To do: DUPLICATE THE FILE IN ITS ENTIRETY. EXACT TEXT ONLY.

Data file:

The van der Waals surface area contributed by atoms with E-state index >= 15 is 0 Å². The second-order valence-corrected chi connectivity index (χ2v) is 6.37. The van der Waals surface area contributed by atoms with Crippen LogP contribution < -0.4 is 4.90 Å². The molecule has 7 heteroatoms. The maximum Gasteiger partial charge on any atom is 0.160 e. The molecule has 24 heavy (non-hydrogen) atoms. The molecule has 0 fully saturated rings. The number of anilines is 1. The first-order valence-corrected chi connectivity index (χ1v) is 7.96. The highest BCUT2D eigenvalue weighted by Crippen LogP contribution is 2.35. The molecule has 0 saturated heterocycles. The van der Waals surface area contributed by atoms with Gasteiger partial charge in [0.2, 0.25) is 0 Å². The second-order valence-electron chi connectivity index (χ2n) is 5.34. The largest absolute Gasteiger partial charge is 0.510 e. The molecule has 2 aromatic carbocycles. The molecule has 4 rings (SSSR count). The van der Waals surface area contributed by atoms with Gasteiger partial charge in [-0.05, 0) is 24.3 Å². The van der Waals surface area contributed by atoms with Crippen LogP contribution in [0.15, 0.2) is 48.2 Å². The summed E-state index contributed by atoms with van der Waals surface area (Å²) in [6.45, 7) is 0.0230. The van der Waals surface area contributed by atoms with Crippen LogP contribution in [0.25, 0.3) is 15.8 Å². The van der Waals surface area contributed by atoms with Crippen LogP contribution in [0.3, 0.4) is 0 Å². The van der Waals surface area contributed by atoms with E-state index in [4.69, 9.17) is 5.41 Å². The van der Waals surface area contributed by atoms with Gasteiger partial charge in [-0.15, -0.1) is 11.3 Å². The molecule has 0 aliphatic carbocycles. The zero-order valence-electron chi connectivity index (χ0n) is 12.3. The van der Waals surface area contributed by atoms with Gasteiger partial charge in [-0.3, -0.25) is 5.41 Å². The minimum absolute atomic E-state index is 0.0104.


The van der Waals surface area contributed by atoms with E-state index >= 15 is 0 Å². The second-order valence-corrected chi connectivity index (χ2v) is 6.37. The van der Waals surface area contributed by atoms with Crippen LogP contribution < -0.4 is 4.90 Å². The molecule has 7 heteroatoms. The maximum Gasteiger partial charge on any atom is 0.160 e. The molecule has 24 heavy (non-hydrogen) atoms. The molecule has 0 fully saturated rings. The number of anilines is 1. The first-order valence-corrected chi connectivity index (χ1v) is 7.96. The highest BCUT2D eigenvalue weighted by Crippen LogP contribution is 2.35. The molecule has 0 saturated heterocycles. The van der Waals surface area contributed by atoms with Gasteiger partial charge in [0.2, 0.25) is 0 Å². The second-order valence-electron chi connectivity index (χ2n) is 5.34. The largest absolute Gasteiger partial charge is 0.510 e. The molecule has 2 aromatic carbocycles. The molecule has 4 rings (SSSR count). The van der Waals surface area contributed by atoms with Gasteiger partial charge in [-0.05, 0) is 24.3 Å². The van der Waals surface area contributed by atoms with Crippen LogP contribution in [0.15, 0.2) is 48.2 Å². The summed E-state index contributed by atoms with van der Waals surface area (Å²) in [6.45, 7) is 0.0230. The van der Waals surface area contributed by atoms with Crippen LogP contribution in [0.25, 0.3) is 15.8 Å². The van der Waals surface area contributed by atoms with Crippen LogP contribution in [0.3, 0.4) is 0 Å². The van der Waals surface area contributed by atoms with E-state index in [4.69, 9.17) is 5.41 Å². The van der Waals surface area contributed by atoms with Gasteiger partial charge in [-0.15, -0.1) is 11.3 Å². The molecule has 0 aliphatic carbocycles. The zero-order valence-electron chi connectivity index (χ0n) is 12.3. The van der Waals surface area contributed by atoms with Gasteiger partial charge in [-0.3, -0.25) is 5.41 Å². The minimum absolute atomic E-state index is 0.0104.